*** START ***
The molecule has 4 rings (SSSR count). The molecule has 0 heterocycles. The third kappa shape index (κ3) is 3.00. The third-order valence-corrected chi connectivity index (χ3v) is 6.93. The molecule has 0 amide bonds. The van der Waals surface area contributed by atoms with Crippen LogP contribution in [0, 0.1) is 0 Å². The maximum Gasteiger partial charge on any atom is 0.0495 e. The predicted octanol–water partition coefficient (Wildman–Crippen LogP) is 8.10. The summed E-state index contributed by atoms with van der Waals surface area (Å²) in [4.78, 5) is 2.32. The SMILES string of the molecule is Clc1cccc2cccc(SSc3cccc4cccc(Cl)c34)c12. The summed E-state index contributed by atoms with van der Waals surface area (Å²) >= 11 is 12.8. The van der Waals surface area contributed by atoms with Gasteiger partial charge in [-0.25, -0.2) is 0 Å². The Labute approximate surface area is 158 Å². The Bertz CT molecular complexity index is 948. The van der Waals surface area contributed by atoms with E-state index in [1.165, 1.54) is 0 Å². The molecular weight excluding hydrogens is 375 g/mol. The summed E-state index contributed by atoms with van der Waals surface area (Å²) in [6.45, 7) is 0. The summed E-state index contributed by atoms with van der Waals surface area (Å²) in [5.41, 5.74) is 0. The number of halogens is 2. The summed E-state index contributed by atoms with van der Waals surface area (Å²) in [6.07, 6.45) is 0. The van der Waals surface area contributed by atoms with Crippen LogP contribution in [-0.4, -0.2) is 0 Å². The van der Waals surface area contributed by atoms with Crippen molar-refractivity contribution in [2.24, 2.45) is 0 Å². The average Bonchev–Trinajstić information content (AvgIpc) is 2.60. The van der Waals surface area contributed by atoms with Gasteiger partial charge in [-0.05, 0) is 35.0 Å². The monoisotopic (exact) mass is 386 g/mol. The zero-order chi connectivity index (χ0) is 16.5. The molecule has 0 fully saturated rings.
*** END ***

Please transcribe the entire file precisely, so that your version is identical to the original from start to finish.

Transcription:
The molecule has 4 rings (SSSR count). The molecule has 0 heterocycles. The third kappa shape index (κ3) is 3.00. The third-order valence-corrected chi connectivity index (χ3v) is 6.93. The molecule has 0 amide bonds. The van der Waals surface area contributed by atoms with Crippen LogP contribution in [0, 0.1) is 0 Å². The maximum Gasteiger partial charge on any atom is 0.0495 e. The predicted octanol–water partition coefficient (Wildman–Crippen LogP) is 8.10. The summed E-state index contributed by atoms with van der Waals surface area (Å²) in [4.78, 5) is 2.32. The SMILES string of the molecule is Clc1cccc2cccc(SSc3cccc4cccc(Cl)c34)c12. The summed E-state index contributed by atoms with van der Waals surface area (Å²) >= 11 is 12.8. The van der Waals surface area contributed by atoms with Gasteiger partial charge in [-0.25, -0.2) is 0 Å². The Labute approximate surface area is 158 Å². The Bertz CT molecular complexity index is 948. The van der Waals surface area contributed by atoms with E-state index in [1.165, 1.54) is 0 Å². The molecular weight excluding hydrogens is 375 g/mol. The summed E-state index contributed by atoms with van der Waals surface area (Å²) in [6.45, 7) is 0. The summed E-state index contributed by atoms with van der Waals surface area (Å²) in [5.41, 5.74) is 0. The number of halogens is 2. The summed E-state index contributed by atoms with van der Waals surface area (Å²) in [6.07, 6.45) is 0. The van der Waals surface area contributed by atoms with Crippen LogP contribution in [-0.4, -0.2) is 0 Å². The van der Waals surface area contributed by atoms with Crippen molar-refractivity contribution in [2.24, 2.45) is 0 Å². The average Bonchev–Trinajstić information content (AvgIpc) is 2.60. The van der Waals surface area contributed by atoms with Gasteiger partial charge in [-0.05, 0) is 35.0 Å². The monoisotopic (exact) mass is 386 g/mol. The zero-order chi connectivity index (χ0) is 16.5. The molecule has 0 fully saturated rings.